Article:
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CitiGroup and the Credit Card

Christopher Brauchli

A power has risen up in the government greater than the people themselves, consisting of many and various and powerful interests, combined into one mass, and held together by the cohesive power of the vast surplus in the banks. - John Calhoun, 1836 speech

It has to be put in perspective. If the employees are called upon to sacrifice, the customers should sacrifice as well. And to get a feeling of what Citigroup employees have sacrificed, one has only to see how the economy has affected them.

Vikram Pandit, the CEO of Citigroup, and Winfried Bischoff, its chairman, agreed to forego year-end bonuses. That was especially gracious of Mr. Pandit. When he joined Citibank a year ago he declined to accept a cash bonus, accepting instead stock and options worth approximately $30 million, a modest sum for a new CEO, and a sum worth considerably less today, the stock price having declined by 77 percent during 2008. Citigroup has fallen on such hard times that to its great embarrassment it was forced to accept $45 billion in federal bailout funds to preserve itself. (Notwithstanding the bailout it nonetheless has had to divest itself of some of its assets.) If the executives had received bonuses they would have come in part from the taxpayer since Citigroup was not in a position to pay bonuses having had more than $10 billion in losses in 2008. (Mr. Pandit's refusal to accept a bonus was a welcome contrast to John Stumpf, CEO of Wells Fargo, who refused to decline a bonus. Wells Fargo received $25 billion in bailout money. Mr. Stumpf probably felt that since he received so much less in bailout funds than Citigroup, there was no reason to decline his bonus even though the taxpayers were paying him for having led the bank so well that it might have gone out of business but for the taxpayers' infusion of cash.)

Messrs. Pandit and Bischoff are not the only Citigroup employees foregoing bonuses. According to the New York Times, bonuses for its leadership team will be down by 40 percent in 2008 and Robert Rubin (whom many credit for Citigroup's recent performance), declined his bonus. (Any pain he felt was ameliorated by the $126 million he reportedly received during the period he was with the bank. He resigned this month.)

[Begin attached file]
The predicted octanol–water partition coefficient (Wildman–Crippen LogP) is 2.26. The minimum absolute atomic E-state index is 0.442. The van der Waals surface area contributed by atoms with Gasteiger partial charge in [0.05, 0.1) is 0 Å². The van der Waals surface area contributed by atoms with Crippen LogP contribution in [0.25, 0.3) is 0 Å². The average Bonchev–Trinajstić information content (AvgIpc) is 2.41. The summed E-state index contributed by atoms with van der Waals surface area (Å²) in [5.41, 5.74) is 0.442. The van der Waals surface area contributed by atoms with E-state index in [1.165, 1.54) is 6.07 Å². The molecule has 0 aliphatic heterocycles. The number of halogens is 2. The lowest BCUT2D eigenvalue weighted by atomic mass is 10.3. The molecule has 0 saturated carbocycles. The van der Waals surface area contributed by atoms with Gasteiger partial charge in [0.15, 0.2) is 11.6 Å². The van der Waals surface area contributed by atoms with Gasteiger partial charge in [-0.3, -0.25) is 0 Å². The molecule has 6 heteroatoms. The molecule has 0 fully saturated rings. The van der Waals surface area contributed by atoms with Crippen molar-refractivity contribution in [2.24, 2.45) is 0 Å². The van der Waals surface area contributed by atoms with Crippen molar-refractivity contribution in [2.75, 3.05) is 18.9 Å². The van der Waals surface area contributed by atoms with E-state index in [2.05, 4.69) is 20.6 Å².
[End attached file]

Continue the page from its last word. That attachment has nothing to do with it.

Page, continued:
What the forgoing demonstrates is that there is enough pain to go around and that is why Citigroup has given customers the opportunity to share in the pain of an employee who said he was a third vice president and changing the rules on bonuses so late in the game was putting its employees in "financial extremis." It might, said he, put some employees in the position of being unable to make their mortgage payments. So as to reassure employees that they were not the only ones suffering, the bank has changed its rules on credit cards and interest rates.

As credit card holders who carry unpaid balances know, most credit card companies reserve the right to raise interest rates at most any time for most any reason. When Congress was considering imposition of new rules on credit card companies in 2007 because of perceived abuses in their practices, Citigroup told Congress and any of its credit card holders who happened to be paying attention, that it would forgo the right to raise interest rates for no reason at all. Instead, it promised that credit card holders who did not misbehave, as defined by the bank, would not have their interest rates increased during the life of the card. Realizing that promises are made to be broken, Citigroup has now changed its mind. In November it sent out notices to customers advising them that it was breaking its promise. That was not how it phrased it. What it said was, if the customer had not enjoyed a rate increase in two years, it could expect to enjoy one in January.

At first blush that seems like a promise broken. It is not. What it is is a response to what the bank calls a "difficult market environment." The promised policy was adversely affecting the bank's profits.

John Carey, the chief administrative officer for the credit card division of Citigroup, was quoted in the New York Times as saying: "We are carrying out this repricing in order to continue lending in this environment". "This environment" is the one in which hundreds of thousands of homeowners are losing their homes to foreclosures or being forced into bankruptcy. It would not occur to a non-banker that this is the time to increase interest rates on credit cards for those who rely on them in order to continue living in the style to which they have grown accustomed. It's not all bad, however. Although they may be strapped financially, those affected by the new policy can pretend that they, too, are third vice presidents of what's left of Citigroup. That may be a bit of consolation.


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Christopher Brauchli

Christopher Brauchli

Christopher Brauchli is a columnist and lawyer known nationally for his work. He is a graduate of Harvard University and the University of Colorado School of Law where he served on the Board of Editors of the Rocky Mountain Law Review. He can be emailed at For political commentary see his web page at

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